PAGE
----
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Choosing the Right Products for Your Skin Type

By Dr. Sheila Farhang 

In this article:

Shopping for skincare isn’t about choosing the best product, it’s about choosing the best product for YOUR skin. It is so important for people to understand the various skin types considered in product formulation so that they can choose the products that will help their specific skin concerns. It’s also important to understand that there can be overlap among the different types of skin, and that seasonal changes and even the time of the month can play a role in your dermal issues.

The most important thing is to really tune in to your skin and listen to what it needs. In this article, I’ll be discussing the most common types of skin conditions and giving my product recommendations for each one. 

‌‌‌‌Oily/Acne-Prone Skin

Oily and/or acne is one of the most common skin concerns I see as a dermatologist. Oily skin is essentially an excess in sebum production—which, of course, increases because of puberty, stress, genetic, hormone imbalance, environment, the summer heat, and so on. Acne forms when this excess oil clogs up the pores.

Some recommended ingredients for oily skin include retinoids, which are comprised of vitamin A. While there are over-the-counter (OTC) formulations, such as retinol and adapalene, that help suppress sebum production (and are also anti-aging), stronger prescription strength formulations may be needed if the acne does not improve. Some of my favorite OTCs include those listed below.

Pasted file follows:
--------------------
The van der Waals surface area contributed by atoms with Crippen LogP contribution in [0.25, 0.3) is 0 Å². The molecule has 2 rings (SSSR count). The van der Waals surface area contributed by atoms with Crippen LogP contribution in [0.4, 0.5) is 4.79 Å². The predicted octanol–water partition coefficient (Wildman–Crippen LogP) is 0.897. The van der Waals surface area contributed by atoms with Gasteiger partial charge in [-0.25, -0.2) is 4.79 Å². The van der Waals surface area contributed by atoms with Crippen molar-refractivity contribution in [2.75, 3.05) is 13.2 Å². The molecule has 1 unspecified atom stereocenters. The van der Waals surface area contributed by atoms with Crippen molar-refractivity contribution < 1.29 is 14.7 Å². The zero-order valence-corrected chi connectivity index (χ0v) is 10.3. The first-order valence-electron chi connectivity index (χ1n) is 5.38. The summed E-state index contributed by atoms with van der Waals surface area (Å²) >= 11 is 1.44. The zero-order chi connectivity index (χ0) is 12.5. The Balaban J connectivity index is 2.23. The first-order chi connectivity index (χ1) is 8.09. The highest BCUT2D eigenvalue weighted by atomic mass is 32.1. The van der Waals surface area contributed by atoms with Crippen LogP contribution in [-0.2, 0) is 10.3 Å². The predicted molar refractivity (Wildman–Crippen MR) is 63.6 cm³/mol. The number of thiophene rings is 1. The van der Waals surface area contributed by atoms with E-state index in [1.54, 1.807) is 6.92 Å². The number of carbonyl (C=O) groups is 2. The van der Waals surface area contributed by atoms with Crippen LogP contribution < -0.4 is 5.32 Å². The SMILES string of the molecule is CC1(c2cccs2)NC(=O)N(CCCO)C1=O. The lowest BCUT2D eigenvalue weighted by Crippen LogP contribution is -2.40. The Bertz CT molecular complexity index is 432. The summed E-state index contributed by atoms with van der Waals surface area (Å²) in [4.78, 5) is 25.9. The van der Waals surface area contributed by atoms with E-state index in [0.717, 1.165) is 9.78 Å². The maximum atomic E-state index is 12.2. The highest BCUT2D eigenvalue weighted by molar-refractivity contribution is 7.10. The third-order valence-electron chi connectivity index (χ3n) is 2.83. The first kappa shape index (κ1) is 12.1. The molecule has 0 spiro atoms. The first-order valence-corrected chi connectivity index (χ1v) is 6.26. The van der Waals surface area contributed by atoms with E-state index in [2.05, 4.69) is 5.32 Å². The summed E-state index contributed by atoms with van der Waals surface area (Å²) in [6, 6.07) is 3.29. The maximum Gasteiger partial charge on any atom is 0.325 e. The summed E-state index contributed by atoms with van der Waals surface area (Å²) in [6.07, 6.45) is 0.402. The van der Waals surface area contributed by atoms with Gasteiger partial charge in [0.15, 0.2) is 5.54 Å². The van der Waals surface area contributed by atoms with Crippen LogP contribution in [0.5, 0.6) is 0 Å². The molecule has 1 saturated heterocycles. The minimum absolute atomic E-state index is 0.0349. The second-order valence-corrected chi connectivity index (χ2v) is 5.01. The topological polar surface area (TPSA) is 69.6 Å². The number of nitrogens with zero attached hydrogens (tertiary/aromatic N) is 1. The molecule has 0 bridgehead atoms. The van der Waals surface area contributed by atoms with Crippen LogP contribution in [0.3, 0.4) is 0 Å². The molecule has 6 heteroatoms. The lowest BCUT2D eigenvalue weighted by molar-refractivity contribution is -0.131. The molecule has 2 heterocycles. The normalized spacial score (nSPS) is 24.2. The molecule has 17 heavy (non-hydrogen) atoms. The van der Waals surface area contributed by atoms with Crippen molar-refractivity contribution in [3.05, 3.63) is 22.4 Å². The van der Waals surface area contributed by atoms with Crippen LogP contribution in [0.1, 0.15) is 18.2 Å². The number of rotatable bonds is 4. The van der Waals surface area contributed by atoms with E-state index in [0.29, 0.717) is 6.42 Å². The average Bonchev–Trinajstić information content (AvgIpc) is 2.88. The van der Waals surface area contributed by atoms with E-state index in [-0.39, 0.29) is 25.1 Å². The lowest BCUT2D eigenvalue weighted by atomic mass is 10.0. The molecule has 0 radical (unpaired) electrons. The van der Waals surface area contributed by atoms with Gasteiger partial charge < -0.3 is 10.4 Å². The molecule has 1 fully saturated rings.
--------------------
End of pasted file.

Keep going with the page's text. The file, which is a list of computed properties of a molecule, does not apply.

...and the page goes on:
• Benzoyl peroxide: This is a go-to ingredient for those with acne because it works by decreasing the acne-causing bacteria. This has been one of my top recommendations, especially with the rise in acne caused by wearing masks.
  • Beta-hydroxy acids: These acids, such as salicylic acid, are also recommended as they are a chemical exfoliant that works deep in the pores to break up the oil clogging. This is recommended for the mildest acne.
  • Alpha-hydroxy acids: Examples of alpha-hydroxy acids include glycolic acid and lactic acid. They are chemical exfoliants that decrease clogged pores, and are usually not recommended more than one to two times per week due to their impact on the skin barrier.
  • Alcohol-free toners: These can also be used in the T-zone area (forehead, chin, and nose) for very oily skin. Spot treatment with diluted tea tree oil can also be helpful, but remember to not overdo it as it can be very irritating. Toners work to remove excess oil, makeup, and dirt from the skin, but they can be very drying in those who are not oily.